1EGFEpidermal growth factorEGF stimulates the growth of various epidermal and epithelial tissues in vivo and in vitro and of some fibroblasts in cell culture.
2IGF1Insulin like growth factor 1The insulin-like growth factors, isolated from plasma, are structurally and functionally related to insulin but have a much higher growth-promoting activity.
3HGFHepatocyte growth factorActivating ligand for the receptor tyrosine kinase MET by binding to it and promoting its dimerization.
4BMP4Bone morphogenetic protein 4Induces cartilage and bone formation. Also acts in mesoderm induction, tooth development, limb formation, and fracture repair.
5CXCR4C-X-C motif chemokine receptor 4Receptor for the C-X-C chemokine CXCL12/SDF-1 that transduces a signal by increasing intracellular calcium ion levels and enhancing MAPK1/MAPK3 activation.
6CTGFIGF-binding protein 8Major connective tissue mitoattractant secreted by vascular endothelial cells.
7THBS1Thrombospondin-1Adhesive glycoprotein that mediates cell-to-cell and cell-to-matrix interactions.
8TGFB2Transforming growth factor beta-2 proproteinAssociates noncovalently with TGF-beta-2 and regulates its activation via interaction with “milieu molecules.”
9JAK2Janus kinase 2Nonreceptor tyrosine kinase involved in various processes such as cell growth, development, differentiation, or histone modifications.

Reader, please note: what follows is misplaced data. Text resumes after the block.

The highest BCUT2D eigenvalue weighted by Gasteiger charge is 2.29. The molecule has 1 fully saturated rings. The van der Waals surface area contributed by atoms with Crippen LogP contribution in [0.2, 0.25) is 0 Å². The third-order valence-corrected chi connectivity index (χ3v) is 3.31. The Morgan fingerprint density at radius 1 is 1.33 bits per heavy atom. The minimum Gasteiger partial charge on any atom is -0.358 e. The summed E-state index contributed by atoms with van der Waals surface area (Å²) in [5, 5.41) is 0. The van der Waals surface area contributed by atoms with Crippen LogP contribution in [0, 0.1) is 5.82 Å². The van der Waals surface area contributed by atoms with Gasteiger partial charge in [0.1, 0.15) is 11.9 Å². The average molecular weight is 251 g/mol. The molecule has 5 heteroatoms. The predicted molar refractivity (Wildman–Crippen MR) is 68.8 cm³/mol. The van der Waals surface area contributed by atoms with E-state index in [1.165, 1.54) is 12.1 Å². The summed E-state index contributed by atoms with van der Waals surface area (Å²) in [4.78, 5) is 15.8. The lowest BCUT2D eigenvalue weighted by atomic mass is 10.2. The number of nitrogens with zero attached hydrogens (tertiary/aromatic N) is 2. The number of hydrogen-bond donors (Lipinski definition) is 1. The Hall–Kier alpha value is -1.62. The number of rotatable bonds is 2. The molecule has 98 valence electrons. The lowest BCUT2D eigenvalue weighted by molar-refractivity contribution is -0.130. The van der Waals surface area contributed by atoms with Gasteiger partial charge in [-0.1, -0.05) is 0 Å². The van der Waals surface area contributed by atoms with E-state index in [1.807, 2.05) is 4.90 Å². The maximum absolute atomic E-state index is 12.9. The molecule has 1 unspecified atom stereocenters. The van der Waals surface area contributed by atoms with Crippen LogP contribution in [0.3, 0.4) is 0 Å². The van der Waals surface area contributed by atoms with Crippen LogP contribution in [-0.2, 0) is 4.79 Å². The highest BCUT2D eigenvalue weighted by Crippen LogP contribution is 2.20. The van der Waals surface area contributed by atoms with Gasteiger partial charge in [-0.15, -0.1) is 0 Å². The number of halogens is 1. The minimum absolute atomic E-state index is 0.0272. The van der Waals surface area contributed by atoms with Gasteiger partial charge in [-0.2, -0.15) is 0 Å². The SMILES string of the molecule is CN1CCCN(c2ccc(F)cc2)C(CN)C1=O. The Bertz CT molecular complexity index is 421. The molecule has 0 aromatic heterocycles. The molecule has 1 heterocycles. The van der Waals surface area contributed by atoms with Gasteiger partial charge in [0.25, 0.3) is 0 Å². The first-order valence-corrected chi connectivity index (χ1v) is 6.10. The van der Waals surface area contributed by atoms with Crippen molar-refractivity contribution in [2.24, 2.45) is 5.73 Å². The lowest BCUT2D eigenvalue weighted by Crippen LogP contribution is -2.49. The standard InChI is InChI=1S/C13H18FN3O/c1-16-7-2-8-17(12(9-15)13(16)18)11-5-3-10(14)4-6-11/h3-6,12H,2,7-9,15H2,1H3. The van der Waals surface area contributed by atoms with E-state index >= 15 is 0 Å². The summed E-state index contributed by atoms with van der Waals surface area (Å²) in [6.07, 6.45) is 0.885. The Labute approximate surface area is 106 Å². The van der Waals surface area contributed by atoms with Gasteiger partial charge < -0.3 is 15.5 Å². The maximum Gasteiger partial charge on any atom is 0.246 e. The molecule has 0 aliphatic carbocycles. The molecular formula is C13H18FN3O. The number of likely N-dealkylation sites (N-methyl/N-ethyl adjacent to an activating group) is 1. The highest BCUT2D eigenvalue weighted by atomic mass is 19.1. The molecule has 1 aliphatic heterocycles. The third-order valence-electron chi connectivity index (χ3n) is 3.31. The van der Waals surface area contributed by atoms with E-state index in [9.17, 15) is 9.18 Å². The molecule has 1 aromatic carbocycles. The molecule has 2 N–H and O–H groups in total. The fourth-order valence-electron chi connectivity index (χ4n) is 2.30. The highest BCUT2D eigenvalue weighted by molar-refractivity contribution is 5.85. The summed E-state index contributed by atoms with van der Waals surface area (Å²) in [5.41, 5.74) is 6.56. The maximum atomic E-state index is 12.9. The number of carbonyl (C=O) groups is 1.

10TGFB3Transforming growth factor beta 3Precursor of the latency-associated peptide (LAP) and transforming growth factor beta-3 (TGF-beta-3) chains, which constitute the regulatory and active subunit of TGF-beta-3, respectively.

3.5. Drug Prediction of Hub Genes

We used multiple pharmacogenomic databases for drug prediction of 10 hub genes and found that different prediction methods have different results. In Drugbank online website (https://go.drugbank.com/), there are proteins encoded by only 7 hub genes yielded related drugs; proteins encoded by other 3 hub genes have not related drugs (Figure 7(a)). In the Drug-Gene interaction database (https://dgidb.genome.wustl.edu/), all hub genes resulted in the corresponding drugs; only FRESOLIMUMAB and ABT-510 were mainly correspond to two genes, while other drugs are all only correspond to one gene (Figure 7(b)). In the Connectivity map (https://portals.broadinstitute.org/cmap/), 13 drugs with connectivity score below -0.879 were predicted, summarizing the connectivity scores of these 13 drugs with 10 hub genes and making a heat map with the R software (Figure 7(c)).

4. Discussion

HCM is an inherited myocardial disease with cardiac dysfunction and genetic disorder [2123]. Accumulating evidence revealed that the immune system plays a key role in heart injury responses [2426]. It has been reported that myocardial aging is largely associated with changes in gene expression patterns of immune response [27]. Therefore, it is plausible that the development of HCM is attributed to abnormal IRG expression. In our results, a total of 854 mRNAs were differentially expressed in HCM patients, of which 88 were IRGs, including 16 low-expressed IRGs and 72 high-expressed IRGs. 10 hub IRGs (IGF1, CTGF, TGFB2, TGFB3, HGF, BMP4, CXCR4, THBS1, EGF, JAK2) were selected to construct a regulatory network in HCM, suggesting that these 10 hub IRGs might be the new therapeutic targets for the intervention of HCM.